“The central dogmatic point is that the faithful receive Christ whole and entire under only one species of Holy Communion,” he said, explaining that both the reception of communion under one species and under two species can be opportunities for understanding the Eucharist.
“One form reminds us of the one Christ received, whole and entire,” he said. “But reception of both species, at the proper times and circumstances, manifests the great reality received under one or both forms: Christ's body, blood, soul, and divinity, and all this in the context of a heavenly wedding feast.”
Fr. Muir also addressed the issue of parishes that violate liturgical norms.
“It is important to know exactly what both universal and diocesan norms are,” he said. Because bishops may determine norms for the distribution of Communion under both kinds in their diocese, the norms may differ among dioceses throughout the country.
“If however, there is a serious violation happening, the principal of subsidiarity is a practical help,” he said.
If a parishioner finds that his parish priest is consistently violating Church law, Fr. Muir said, he should speak privately to the priest. If the grievance is not addressed, he can then turn to the pastor, the dean, the diocesan office of worship, and finally to the local bishop.
In dealing with such violations, Fr. Muir emphasized the need to act “with charity and patience.”
“We must always act with great respect and love for both our sacred rites and for our sacred pastors,” he said.
Rome, Italy, Sep 29, 2011 (CNA) -
Jesus Colina, the founder and director of the news agency Zenit, has announced his resignation after a decision by the Legionaries of Christ to enhance the Legion identity of the agency.
Established 14 years ago as an independent agency seeking to report on “the world seen from Rome,” Zenit has established a strong presence on the Internet, with daily editions in seven languages.
Colina was appointed a consultor to the Pontifical Council for Social Communications by Pope Benedict XVI, and has received the Path to Peace Award from the Path to Peace Foundation, which works in close collaboration with the Holy See’s Permanent Observer to the United Nations.
In an exclusive interview from Rome with Catholic News Agency, Colina explained the details behind his departure.
What are the reasons for your resignation?
The current chairman of the board at Zenit, Legionary priest Father Oscar Nader, requested I take this step based on the view that as a person linked to various Catholic communications initiatives, I do not offer the clear idea of the institutional identity of Zenit that the Legionaries of Christ wish to communicate from now on.
How do you explain this decision?
Well, in reality I think this decision is the culmination of a gradual mutual loss of trust which began several years ago. The manner in which the Legion of Christ hid the information about Fr. Marcial Maciel, which was discovered bit by bit by the press, caused a breakdown of trust in this institution on the part of the director of the news agency.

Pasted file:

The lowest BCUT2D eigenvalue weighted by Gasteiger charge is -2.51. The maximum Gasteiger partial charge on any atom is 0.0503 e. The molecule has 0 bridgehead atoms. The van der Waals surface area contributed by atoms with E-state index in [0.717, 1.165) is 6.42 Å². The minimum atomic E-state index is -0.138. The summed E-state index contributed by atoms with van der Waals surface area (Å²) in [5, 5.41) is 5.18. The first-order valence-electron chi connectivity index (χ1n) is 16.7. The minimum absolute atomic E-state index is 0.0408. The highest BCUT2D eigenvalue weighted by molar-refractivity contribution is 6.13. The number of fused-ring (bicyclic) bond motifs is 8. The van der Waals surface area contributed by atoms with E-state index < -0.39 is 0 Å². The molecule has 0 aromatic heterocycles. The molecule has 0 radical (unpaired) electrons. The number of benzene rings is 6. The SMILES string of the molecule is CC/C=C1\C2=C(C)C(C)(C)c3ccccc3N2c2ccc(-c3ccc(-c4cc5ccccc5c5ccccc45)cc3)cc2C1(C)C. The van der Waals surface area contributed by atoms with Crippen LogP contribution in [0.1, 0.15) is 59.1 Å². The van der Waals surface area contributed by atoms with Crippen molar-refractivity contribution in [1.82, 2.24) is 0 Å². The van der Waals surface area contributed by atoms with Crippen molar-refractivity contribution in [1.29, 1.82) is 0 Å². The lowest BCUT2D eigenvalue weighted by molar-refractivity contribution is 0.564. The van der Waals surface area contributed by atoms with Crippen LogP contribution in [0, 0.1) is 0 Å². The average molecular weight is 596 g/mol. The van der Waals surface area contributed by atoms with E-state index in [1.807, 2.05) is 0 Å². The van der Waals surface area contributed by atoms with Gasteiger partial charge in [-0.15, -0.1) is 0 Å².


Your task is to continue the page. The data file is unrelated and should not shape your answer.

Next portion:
I understand the difficult situation in which the superiors of the Legionaries of Christ found themselves. Now in public statements they have said they already had proof of Fr. Maciel’s different lives for years before his death. Nevertheless, despite the statement issued by the Holy See in 2006, they continued to present him as a role model, even at his death and after his death.
The superiors invited me to a Mass celebrated at the chapel of the Legionaries’ Center for Higher Studies 30 days after his death. During the homily, before hundreds of religious, Fr. Maciel was presented as a role model. This is particularly grave, because it is one thing to avoid a scandal in revealing the crimes or the double (although you would have to say the triple or quadruple) life of Fr. Maciel, and quite another to continuing maintaining this myth of sanctity that the congregation had promoted during his life.
Moreover, since a number of years had passed since the Vatican statement was issued calling on Fr. Maciel to retire and to publicly acknowledge his lies and crimes, the impression was spread among the religious and those close to the Legionaries that the Pope had unjustly punished him. This to me is very grave, especially considering everything that this Pope has done for the congregation.
But, in reality since the Legionaries were the ones who asked you to resign, it seems that they also lost trust in you.
Yes, undoubtedly trust is a sentiment that goes in two directions, it cannot be one way. In the last two years, everything the congregation has experienced has created tension. Two years ago, the Zenit staff asked the board to establish a totally separate and transparent management in order to guarantee independence in response to any accusations. Zenit is an agency that depends on donations from its readership and ought to be able to explain where every dollar goes. Although the board promised to set up this kind of arrangement, in practice this has not been done. I am morally convinced that the money we have received from our readers goes directly to Zenit, but I cannot demonstrate this formally and administratively.